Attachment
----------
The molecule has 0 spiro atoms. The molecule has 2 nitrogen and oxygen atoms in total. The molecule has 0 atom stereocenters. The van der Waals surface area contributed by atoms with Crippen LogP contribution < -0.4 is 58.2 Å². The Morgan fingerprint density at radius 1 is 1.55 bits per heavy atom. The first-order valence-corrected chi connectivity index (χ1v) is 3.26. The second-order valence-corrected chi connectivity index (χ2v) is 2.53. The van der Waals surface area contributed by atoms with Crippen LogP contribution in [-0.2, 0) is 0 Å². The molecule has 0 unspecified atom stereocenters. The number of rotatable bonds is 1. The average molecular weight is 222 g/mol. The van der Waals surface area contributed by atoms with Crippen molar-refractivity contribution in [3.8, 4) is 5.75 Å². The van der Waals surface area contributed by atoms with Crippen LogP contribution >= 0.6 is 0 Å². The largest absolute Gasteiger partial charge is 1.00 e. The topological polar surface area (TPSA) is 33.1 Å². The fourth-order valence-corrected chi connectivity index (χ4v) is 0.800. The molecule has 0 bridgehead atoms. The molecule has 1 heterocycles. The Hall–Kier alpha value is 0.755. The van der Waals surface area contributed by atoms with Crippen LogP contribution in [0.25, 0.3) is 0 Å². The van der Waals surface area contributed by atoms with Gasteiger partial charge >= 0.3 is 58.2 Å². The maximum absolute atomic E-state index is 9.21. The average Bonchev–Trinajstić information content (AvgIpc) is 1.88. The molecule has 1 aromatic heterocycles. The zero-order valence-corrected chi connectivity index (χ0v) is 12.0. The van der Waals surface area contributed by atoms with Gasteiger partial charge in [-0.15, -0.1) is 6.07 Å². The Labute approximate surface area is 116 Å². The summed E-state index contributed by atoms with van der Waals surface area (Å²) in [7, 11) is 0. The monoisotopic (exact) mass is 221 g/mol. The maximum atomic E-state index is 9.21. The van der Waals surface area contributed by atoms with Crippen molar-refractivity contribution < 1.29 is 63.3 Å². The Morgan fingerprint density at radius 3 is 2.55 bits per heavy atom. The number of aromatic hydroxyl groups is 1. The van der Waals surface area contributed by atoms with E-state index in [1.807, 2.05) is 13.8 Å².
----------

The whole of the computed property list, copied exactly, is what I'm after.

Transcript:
The molecule has 0 spiro atoms. The molecule has 2 nitrogen and oxygen atoms in total. The molecule has 0 atom stereocenters. The van der Waals surface area contributed by atoms with Crippen LogP contribution < -0.4 is 58.2 Å². The Morgan fingerprint density at radius 1 is 1.55 bits per heavy atom. The first-order valence-corrected chi connectivity index (χ1v) is 3.26. The second-order valence-corrected chi connectivity index (χ2v) is 2.53. The van der Waals surface area contributed by atoms with Crippen LogP contribution in [-0.2, 0) is 0 Å². The molecule has 0 unspecified atom stereocenters. The number of rotatable bonds is 1. The average molecular weight is 222 g/mol. The van der Waals surface area contributed by atoms with Crippen molar-refractivity contribution in [3.8, 4) is 5.75 Å². The van der Waals surface area contributed by atoms with Crippen LogP contribution >= 0.6 is 0 Å². The largest absolute Gasteiger partial charge is 1.00 e. The topological polar surface area (TPSA) is 33.1 Å². The fourth-order valence-corrected chi connectivity index (χ4v) is 0.800. The molecule has 0 bridgehead atoms. The molecule has 1 heterocycles. The Hall–Kier alpha value is 0.755. The van der Waals surface area contributed by atoms with Crippen LogP contribution in [0.25, 0.3) is 0 Å². The van der Waals surface area contributed by atoms with Gasteiger partial charge >= 0.3 is 58.2 Å². The maximum absolute atomic E-state index is 9.21. The average Bonchev–Trinajstić information content (AvgIpc) is 1.88. The molecule has 1 aromatic heterocycles. The zero-order valence-corrected chi connectivity index (χ0v) is 12.0. The van der Waals surface area contributed by atoms with Gasteiger partial charge in [-0.15, -0.1) is 6.07 Å². The Labute approximate surface area is 116 Å². The summed E-state index contributed by atoms with van der Waals surface area (Å²) in [7, 11) is 0. The monoisotopic (exact) mass is 221 g/mol. The maximum atomic E-state index is 9.21. The van der Waals surface area contributed by atoms with Crippen molar-refractivity contribution < 1.29 is 63.3 Å². The Morgan fingerprint density at radius 3 is 2.55 bits per heavy atom. The number of aromatic hydroxyl groups is 1. The van der Waals surface area contributed by atoms with E-state index in [1.807, 2.05) is 13.8 Å².